Georgia’s fight against the COVID-19 pandemic that’s ravaged its economy has been dealt a blow as a planned delivery of Pfizer’s COVID vaccine, initially expected at the end of February as part of the COVAX programme, was delayed amid allegations the country failed to meet the platform’s requirements for receiving the jab, civil.ge reported.
The delay sparked anger from Georgia’s health minister, Ekaterine Tikaradze, who said in a television interview that the government hasn’t ruled out suing COVAX over the delay.
Deputy Health Minister, Tamar Gabunia, said that COVAX notified Georgia around the time of the expected delivery last month that Pfizer had raised additional indemnification requirements. COVAX, which stands for Covid-19 Vaccines Global Access Facility, is a global initiative led by the World Health Organization, the Global Vaccine Alliance and the Coalition for Epidemic Preparedness Innovations. It was created in April last year as part of the fight against COVID-19 to ensure delivery of the vaccine to 180 countries.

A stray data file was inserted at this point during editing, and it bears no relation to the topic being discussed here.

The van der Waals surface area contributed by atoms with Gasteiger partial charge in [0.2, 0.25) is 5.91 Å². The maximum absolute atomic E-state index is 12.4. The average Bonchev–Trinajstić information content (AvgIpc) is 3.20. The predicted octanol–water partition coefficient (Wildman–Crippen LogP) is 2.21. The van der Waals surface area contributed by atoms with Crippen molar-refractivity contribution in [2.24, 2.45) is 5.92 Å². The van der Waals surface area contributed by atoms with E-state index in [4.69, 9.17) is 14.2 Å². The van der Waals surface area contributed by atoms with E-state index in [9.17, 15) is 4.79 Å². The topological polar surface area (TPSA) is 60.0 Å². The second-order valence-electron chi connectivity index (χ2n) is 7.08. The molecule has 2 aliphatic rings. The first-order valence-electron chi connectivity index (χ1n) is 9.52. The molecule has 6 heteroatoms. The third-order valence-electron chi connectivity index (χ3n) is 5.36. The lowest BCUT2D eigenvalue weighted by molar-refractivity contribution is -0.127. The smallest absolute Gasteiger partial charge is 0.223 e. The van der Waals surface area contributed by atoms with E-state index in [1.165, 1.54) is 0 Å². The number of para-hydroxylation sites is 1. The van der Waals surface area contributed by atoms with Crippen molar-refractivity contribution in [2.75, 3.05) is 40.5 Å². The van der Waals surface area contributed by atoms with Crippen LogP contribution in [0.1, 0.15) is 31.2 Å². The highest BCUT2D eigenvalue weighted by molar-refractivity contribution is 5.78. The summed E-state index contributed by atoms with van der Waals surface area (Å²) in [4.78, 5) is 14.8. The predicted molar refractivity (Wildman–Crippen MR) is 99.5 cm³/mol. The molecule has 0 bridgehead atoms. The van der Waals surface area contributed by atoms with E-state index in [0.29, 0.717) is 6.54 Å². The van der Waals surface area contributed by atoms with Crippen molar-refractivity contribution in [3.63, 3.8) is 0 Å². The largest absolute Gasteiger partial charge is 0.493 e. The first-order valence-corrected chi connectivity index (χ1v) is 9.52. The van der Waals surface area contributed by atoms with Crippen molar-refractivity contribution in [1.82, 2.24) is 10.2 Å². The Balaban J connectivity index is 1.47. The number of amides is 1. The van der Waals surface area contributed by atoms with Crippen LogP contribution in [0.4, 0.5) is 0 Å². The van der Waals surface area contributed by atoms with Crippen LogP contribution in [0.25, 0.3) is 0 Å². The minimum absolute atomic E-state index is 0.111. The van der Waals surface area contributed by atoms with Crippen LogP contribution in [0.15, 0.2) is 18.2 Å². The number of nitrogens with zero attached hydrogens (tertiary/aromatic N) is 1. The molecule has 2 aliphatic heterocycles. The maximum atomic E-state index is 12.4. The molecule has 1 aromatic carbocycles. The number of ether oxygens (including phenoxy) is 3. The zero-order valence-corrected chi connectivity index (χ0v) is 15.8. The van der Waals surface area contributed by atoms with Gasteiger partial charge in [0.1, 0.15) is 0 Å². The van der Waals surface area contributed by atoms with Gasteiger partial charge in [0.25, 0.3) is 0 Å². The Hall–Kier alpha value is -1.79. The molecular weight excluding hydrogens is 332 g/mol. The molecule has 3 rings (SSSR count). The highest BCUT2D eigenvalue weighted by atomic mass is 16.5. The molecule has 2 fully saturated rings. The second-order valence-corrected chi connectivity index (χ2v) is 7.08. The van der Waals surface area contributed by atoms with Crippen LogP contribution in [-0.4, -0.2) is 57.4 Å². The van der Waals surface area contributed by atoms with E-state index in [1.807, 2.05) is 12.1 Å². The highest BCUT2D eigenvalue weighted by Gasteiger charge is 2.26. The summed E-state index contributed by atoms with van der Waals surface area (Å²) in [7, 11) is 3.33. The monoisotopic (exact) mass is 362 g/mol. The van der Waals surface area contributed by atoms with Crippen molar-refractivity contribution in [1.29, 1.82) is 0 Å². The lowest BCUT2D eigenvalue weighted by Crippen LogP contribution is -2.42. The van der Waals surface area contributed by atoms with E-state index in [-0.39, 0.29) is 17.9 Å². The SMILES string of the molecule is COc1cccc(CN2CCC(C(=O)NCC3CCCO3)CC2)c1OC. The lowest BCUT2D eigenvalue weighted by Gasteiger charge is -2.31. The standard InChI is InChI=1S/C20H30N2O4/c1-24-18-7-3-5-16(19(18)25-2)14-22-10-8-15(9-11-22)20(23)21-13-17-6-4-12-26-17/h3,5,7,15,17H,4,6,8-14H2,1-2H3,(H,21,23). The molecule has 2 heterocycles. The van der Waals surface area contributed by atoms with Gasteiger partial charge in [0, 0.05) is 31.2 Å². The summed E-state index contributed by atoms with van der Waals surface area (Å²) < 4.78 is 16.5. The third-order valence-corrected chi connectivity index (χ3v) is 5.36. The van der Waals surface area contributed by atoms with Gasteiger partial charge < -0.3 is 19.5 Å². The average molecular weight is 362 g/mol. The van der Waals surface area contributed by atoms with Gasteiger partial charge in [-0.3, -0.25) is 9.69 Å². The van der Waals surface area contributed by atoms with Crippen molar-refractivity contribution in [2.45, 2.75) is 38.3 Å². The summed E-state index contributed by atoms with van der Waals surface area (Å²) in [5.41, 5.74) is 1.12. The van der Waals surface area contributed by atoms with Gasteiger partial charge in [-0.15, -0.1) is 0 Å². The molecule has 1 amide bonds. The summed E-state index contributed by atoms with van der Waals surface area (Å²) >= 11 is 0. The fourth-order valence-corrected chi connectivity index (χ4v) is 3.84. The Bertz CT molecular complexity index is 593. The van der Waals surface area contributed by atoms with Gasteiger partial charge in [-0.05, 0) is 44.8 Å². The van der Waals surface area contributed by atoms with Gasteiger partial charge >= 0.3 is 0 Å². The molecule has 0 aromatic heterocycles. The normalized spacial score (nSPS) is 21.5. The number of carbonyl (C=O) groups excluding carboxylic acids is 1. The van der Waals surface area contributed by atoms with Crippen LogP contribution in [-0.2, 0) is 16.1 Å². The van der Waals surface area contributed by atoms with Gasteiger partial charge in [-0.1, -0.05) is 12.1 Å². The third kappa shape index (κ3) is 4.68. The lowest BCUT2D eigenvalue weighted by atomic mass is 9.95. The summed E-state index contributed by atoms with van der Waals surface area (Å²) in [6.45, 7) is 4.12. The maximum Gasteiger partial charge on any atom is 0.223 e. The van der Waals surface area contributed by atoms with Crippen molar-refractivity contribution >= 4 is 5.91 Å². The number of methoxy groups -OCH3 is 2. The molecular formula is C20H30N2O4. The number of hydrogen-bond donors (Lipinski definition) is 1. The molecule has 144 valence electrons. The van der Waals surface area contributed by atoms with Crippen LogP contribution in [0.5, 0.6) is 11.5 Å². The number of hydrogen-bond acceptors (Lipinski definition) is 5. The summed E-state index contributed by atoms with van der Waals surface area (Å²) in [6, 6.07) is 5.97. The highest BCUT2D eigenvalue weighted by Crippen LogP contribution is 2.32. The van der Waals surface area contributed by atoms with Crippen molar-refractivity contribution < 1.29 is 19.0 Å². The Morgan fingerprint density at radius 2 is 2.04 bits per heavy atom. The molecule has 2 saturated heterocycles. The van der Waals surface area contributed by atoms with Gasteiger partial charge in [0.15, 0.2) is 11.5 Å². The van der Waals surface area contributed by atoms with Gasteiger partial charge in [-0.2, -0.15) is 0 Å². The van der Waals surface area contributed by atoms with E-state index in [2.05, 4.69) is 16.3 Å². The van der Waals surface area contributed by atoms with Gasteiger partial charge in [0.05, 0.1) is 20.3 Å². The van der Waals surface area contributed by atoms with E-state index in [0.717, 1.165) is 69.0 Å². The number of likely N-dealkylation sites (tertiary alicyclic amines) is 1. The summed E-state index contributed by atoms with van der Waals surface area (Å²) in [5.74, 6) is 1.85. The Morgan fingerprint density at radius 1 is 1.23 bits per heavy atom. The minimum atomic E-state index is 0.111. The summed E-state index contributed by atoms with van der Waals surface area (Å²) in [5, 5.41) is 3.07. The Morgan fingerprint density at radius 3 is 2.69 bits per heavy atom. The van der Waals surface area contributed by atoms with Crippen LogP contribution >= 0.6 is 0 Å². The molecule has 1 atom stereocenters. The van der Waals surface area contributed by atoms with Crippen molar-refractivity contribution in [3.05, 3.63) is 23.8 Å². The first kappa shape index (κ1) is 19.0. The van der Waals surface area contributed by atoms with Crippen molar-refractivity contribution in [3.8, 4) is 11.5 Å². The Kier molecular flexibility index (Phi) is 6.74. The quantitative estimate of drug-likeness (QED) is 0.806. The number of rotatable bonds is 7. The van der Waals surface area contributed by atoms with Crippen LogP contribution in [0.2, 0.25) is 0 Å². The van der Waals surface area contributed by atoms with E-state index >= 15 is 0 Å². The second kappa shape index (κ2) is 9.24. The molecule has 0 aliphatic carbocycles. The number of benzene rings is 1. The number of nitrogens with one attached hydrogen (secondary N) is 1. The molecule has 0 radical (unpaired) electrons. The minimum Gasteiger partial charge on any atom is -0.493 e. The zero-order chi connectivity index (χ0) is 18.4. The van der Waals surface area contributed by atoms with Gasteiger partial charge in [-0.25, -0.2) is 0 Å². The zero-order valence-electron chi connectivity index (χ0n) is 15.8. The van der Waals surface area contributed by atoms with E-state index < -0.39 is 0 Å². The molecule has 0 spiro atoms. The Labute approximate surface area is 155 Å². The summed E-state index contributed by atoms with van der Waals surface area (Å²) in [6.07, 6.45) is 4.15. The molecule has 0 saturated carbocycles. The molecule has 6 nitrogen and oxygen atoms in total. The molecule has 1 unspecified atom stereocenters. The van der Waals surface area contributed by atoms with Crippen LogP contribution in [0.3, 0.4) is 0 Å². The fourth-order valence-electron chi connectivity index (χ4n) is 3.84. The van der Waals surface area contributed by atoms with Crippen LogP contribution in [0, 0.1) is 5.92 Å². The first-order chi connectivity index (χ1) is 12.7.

Gabunia said in a statement yesterday that the government was finalising talks with another vaccine provider, AstraZeneca, and hoped to receive the first doses of its vaccine “within the next two or three weeks.”
Georgia, whose economy is heavily reliant on tourism, has been hit hard by the pandemic. Prospects for economic recovery have been further complicated by a political crisis that has engulfed the country over the arrest of its main opposition leader Nikanor Melia, prompting the resignation of Prime Minister Giorgi Gakharia.